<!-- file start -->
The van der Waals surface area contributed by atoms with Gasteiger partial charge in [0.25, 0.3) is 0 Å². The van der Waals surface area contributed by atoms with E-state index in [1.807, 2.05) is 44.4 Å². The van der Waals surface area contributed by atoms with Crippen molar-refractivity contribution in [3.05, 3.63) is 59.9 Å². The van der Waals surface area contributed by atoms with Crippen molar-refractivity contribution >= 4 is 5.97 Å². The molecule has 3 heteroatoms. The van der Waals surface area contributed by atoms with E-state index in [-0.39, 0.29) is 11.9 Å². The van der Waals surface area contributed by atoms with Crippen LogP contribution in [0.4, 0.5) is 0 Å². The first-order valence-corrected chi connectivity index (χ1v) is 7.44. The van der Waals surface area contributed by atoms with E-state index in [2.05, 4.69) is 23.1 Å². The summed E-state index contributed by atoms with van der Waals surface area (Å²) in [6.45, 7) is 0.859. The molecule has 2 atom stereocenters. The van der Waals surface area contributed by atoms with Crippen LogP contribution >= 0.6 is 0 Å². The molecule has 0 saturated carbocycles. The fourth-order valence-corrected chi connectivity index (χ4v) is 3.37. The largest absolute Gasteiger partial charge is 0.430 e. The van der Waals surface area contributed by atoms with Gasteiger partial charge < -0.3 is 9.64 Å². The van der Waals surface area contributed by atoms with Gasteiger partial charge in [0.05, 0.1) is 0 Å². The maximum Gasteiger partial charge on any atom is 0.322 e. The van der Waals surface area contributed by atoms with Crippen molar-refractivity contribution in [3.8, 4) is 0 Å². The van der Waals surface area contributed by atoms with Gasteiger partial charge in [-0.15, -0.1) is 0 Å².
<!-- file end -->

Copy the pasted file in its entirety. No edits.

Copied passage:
The van der Waals surface area contributed by atoms with Gasteiger partial charge in [0.25, 0.3) is 0 Å². The van der Waals surface area contributed by atoms with E-state index in [1.807, 2.05) is 44.4 Å². The van der Waals surface area contributed by atoms with Crippen molar-refractivity contribution in [3.05, 3.63) is 59.9 Å². The van der Waals surface area contributed by atoms with Crippen molar-refractivity contribution >= 4 is 5.97 Å². The molecule has 3 heteroatoms. The van der Waals surface area contributed by atoms with E-state index in [-0.39, 0.29) is 11.9 Å². The van der Waals surface area contributed by atoms with Crippen LogP contribution in [0.4, 0.5) is 0 Å². The first-order valence-corrected chi connectivity index (χ1v) is 7.44. The van der Waals surface area contributed by atoms with E-state index in [2.05, 4.69) is 23.1 Å². The summed E-state index contributed by atoms with van der Waals surface area (Å²) in [6.45, 7) is 0.859. The molecule has 2 atom stereocenters. The van der Waals surface area contributed by atoms with Crippen LogP contribution >= 0.6 is 0 Å². The molecule has 0 saturated carbocycles. The fourth-order valence-corrected chi connectivity index (χ4v) is 3.37. The largest absolute Gasteiger partial charge is 0.430 e. The van der Waals surface area contributed by atoms with Gasteiger partial charge < -0.3 is 9.64 Å². The van der Waals surface area contributed by atoms with Gasteiger partial charge in [0.05, 0.1) is 0 Å². The maximum Gasteiger partial charge on any atom is 0.322 e. The van der Waals surface area contributed by atoms with Crippen molar-refractivity contribution in [3.8, 4) is 0 Å². The van der Waals surface area contributed by atoms with Gasteiger partial charge in [-0.15, -0.1) is 0 Å².